MQTTPacket_connectData data = MQTTPacket_connectData_initializer;       
data.willFlag = 1;
data.clientID.cstring = (char*)"mbed-icraggs";
data.will.topicName.cstring = (char*)"will topic";
data.will.qos = 2;            // default 0
data.will.retained = 1;       // default 0
data.will.message.cstring = (char*)"will message";
rc = client.connect(data);

Connect With Username/Password

MQTTPacket_connectData data = MQTTPacket_connectData_initializer;       
data.willFlag = 1;
data.clientID.cstring = (char*)"mbed-icraggs";
data.username.cstring = (char*)"username";
data.password.cstring = (char*)"password";
rc = client.connect(data);

How to Publish MQTT Message Using Paho Embedded?

MQTT::Message message;

char buf[100];
sprintf(buf, "Hello World!  QoS 0 message from app version %f", version);
message.qos = MQTT::QOS0;
message.retained = false;  // set to true for retained
message.dup = false;
message.payload = (void*)buf;
message.payloadlen = strlen(buf)+1;
rc = client.publish(topic, message);

How to Subscribe to An MQTT Message Using Paho Embedded?

void messageArrived(MQTT::MessageData& md)
    MQTT::Message &message = md.message;

    printf("Message %d arrived: qos %d, retained %d, dup %d, packetid %d\n", 
    ++arrivedcount, message.qos, message.retained, message.dup,;
    printf("Payload %.*s\n", (int)message.payloadlen, (char*)message.payload);

const char* topic = "mbed-sample";
rc = client.subscribe(topic, MQTT::QOS2, messageArrived);   
if (rc != 0)
    printf("rc from MQTT subscribe is %d\n", rc);

Each subscription has its own callback, which receives messages on the subscribed topic.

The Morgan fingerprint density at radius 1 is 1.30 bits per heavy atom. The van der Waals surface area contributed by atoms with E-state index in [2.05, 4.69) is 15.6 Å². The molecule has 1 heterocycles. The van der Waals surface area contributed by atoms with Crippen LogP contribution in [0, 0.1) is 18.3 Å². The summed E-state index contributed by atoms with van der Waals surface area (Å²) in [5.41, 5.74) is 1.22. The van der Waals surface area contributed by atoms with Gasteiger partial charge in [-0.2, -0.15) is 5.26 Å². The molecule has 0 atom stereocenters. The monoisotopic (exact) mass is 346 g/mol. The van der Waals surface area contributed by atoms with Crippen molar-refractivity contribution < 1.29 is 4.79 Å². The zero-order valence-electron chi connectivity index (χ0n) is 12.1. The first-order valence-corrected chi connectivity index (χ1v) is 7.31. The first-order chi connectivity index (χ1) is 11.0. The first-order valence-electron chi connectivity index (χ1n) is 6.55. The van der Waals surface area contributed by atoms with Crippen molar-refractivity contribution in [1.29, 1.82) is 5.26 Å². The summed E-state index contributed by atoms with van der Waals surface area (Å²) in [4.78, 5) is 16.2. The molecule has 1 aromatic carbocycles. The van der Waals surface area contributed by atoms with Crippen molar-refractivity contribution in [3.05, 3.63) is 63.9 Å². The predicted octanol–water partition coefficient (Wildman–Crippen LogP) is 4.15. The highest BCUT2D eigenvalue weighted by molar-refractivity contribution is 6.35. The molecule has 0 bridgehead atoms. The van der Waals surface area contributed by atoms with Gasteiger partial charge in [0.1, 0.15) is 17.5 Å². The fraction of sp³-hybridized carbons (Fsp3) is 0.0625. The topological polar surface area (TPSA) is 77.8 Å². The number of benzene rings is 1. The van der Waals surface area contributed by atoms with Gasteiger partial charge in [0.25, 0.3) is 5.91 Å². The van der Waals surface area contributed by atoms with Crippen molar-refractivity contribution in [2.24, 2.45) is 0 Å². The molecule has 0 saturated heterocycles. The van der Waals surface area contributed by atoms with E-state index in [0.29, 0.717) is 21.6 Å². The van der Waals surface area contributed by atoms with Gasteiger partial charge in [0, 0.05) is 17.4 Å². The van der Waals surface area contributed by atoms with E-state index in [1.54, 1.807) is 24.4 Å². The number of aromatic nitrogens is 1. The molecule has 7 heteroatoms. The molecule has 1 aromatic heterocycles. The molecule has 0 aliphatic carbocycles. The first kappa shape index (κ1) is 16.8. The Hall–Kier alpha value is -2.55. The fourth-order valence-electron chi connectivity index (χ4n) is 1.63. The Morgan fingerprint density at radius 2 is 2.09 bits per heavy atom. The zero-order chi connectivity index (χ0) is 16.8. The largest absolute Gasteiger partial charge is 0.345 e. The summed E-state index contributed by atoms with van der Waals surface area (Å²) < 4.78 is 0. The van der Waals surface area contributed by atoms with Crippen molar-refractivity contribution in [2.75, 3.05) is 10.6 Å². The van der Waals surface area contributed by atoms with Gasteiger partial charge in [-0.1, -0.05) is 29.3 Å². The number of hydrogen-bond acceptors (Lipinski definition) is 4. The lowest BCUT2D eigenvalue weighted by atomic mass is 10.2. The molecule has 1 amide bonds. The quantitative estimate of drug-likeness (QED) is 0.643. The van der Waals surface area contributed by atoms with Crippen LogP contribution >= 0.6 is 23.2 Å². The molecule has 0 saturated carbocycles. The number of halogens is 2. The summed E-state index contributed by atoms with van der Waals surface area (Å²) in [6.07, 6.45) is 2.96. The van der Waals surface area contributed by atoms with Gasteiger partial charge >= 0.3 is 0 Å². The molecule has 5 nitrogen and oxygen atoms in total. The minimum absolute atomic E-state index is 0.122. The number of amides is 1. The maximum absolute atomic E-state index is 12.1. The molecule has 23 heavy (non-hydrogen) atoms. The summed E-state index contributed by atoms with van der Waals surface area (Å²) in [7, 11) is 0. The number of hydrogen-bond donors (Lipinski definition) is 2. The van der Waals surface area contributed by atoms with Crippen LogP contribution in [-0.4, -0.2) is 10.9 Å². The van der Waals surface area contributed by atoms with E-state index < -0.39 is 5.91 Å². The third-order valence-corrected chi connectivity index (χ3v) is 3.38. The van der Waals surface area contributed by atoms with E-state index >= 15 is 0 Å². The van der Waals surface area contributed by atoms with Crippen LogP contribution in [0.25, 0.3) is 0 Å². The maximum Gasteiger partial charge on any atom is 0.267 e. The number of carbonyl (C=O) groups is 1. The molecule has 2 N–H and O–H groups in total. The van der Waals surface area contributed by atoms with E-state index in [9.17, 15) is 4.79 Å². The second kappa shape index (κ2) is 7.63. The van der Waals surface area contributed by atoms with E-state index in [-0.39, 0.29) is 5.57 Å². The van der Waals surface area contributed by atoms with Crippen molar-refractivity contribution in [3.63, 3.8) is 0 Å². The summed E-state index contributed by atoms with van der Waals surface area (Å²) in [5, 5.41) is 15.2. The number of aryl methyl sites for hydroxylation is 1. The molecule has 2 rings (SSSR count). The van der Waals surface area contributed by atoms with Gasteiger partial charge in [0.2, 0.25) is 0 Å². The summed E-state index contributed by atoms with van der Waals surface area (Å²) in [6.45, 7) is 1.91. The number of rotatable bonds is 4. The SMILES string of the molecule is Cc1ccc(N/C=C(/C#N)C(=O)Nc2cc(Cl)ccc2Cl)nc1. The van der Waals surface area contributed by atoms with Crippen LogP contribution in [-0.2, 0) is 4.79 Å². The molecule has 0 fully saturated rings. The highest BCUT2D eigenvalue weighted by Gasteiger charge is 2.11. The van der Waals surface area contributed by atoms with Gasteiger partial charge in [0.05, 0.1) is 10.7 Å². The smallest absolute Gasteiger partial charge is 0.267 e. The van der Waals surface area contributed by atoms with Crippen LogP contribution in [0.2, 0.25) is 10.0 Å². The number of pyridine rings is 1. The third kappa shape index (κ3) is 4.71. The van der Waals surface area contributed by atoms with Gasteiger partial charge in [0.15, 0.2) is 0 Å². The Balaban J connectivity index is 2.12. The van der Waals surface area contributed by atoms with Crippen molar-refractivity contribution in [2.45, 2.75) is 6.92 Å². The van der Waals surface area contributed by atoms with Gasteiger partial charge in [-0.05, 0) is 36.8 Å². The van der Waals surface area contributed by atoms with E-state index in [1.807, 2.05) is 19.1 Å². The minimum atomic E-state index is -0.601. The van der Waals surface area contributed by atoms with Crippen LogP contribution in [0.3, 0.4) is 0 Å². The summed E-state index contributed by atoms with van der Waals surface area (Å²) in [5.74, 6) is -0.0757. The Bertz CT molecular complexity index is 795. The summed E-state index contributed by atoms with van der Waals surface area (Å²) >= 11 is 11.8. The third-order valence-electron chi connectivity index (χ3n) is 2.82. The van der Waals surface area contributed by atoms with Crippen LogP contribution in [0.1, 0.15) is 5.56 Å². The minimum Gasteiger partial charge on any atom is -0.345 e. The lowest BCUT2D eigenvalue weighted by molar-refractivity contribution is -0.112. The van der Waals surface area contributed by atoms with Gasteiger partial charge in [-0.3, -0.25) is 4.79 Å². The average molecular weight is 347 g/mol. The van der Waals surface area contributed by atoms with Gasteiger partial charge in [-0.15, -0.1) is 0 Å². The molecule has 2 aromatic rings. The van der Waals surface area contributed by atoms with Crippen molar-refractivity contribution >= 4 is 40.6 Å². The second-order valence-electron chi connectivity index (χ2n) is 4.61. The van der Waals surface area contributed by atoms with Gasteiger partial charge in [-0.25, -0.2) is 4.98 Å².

How to Unsubscribe to An MQTT Message Using Paho Embedded?

const char* topic = "mbed-sample";
rc = client.unsubscribe(topic);
if (rc != 0)
   printf("rc from unsubscribe was %d\n", rc);

How to Disconnect?

rc = client.disconnect();
if (rc != 0)
    printf("rc from disconnect was %d\n", rc);

Similar to connect, the disconnect method just issues the MQTT disconnect. You must close the network connection explicitly.


To use TLS, you must implement a network class, which establishes the secured connection and then reads from and writes to, that secured connection. The main MQTTClient code does not contain any specific TLS code. An example of how to do this is described here.

An Example Application of Using Paho Embedded

Ian Craggs

Ian Craggs works for IBM, and has been involved with MQTT for more than 10 years. He wrote the IBM MQTT server Really Small Message Broker which became the inspiration for the Eclipse Mosquitto project. He contributed C client libraries to the Eclipse Paho project at its onset and is now the project leader.